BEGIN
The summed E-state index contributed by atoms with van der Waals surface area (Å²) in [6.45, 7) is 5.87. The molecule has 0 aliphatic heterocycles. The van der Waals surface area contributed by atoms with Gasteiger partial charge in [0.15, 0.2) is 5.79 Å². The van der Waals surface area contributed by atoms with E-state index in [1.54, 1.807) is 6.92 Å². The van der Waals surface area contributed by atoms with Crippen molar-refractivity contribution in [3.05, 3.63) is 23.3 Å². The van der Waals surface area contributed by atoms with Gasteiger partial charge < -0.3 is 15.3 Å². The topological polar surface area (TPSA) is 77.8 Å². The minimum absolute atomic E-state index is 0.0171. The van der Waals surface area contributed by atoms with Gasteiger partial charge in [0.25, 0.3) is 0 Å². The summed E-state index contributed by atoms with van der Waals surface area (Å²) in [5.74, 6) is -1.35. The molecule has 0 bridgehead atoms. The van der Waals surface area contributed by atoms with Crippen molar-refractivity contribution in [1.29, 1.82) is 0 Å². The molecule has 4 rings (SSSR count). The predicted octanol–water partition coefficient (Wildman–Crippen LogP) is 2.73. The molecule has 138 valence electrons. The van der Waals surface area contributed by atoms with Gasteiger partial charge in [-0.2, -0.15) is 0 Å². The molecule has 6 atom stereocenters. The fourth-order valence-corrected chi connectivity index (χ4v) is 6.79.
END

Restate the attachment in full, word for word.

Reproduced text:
The summed E-state index contributed by atoms with van der Waals surface area (Å²) in [6.45, 7) is 5.87. The molecule has 0 aliphatic heterocycles. The van der Waals surface area contributed by atoms with Gasteiger partial charge in [0.15, 0.2) is 5.79 Å². The van der Waals surface area contributed by atoms with E-state index in [1.54, 1.807) is 6.92 Å². The van der Waals surface area contributed by atoms with Crippen molar-refractivity contribution in [3.05, 3.63) is 23.3 Å². The van der Waals surface area contributed by atoms with Gasteiger partial charge < -0.3 is 15.3 Å². The topological polar surface area (TPSA) is 77.8 Å². The minimum absolute atomic E-state index is 0.0171. The van der Waals surface area contributed by atoms with Gasteiger partial charge in [0.25, 0.3) is 0 Å². The summed E-state index contributed by atoms with van der Waals surface area (Å²) in [5.74, 6) is -1.35. The molecule has 0 bridgehead atoms. The van der Waals surface area contributed by atoms with Crippen molar-refractivity contribution in [1.29, 1.82) is 0 Å². The molecule has 4 rings (SSSR count). The predicted octanol–water partition coefficient (Wildman–Crippen LogP) is 2.73. The molecule has 138 valence electrons. The van der Waals surface area contributed by atoms with Gasteiger partial charge in [-0.2, -0.15) is 0 Å². The molecule has 6 atom stereocenters. The fourth-order valence-corrected chi connectivity index (χ4v) is 6.79.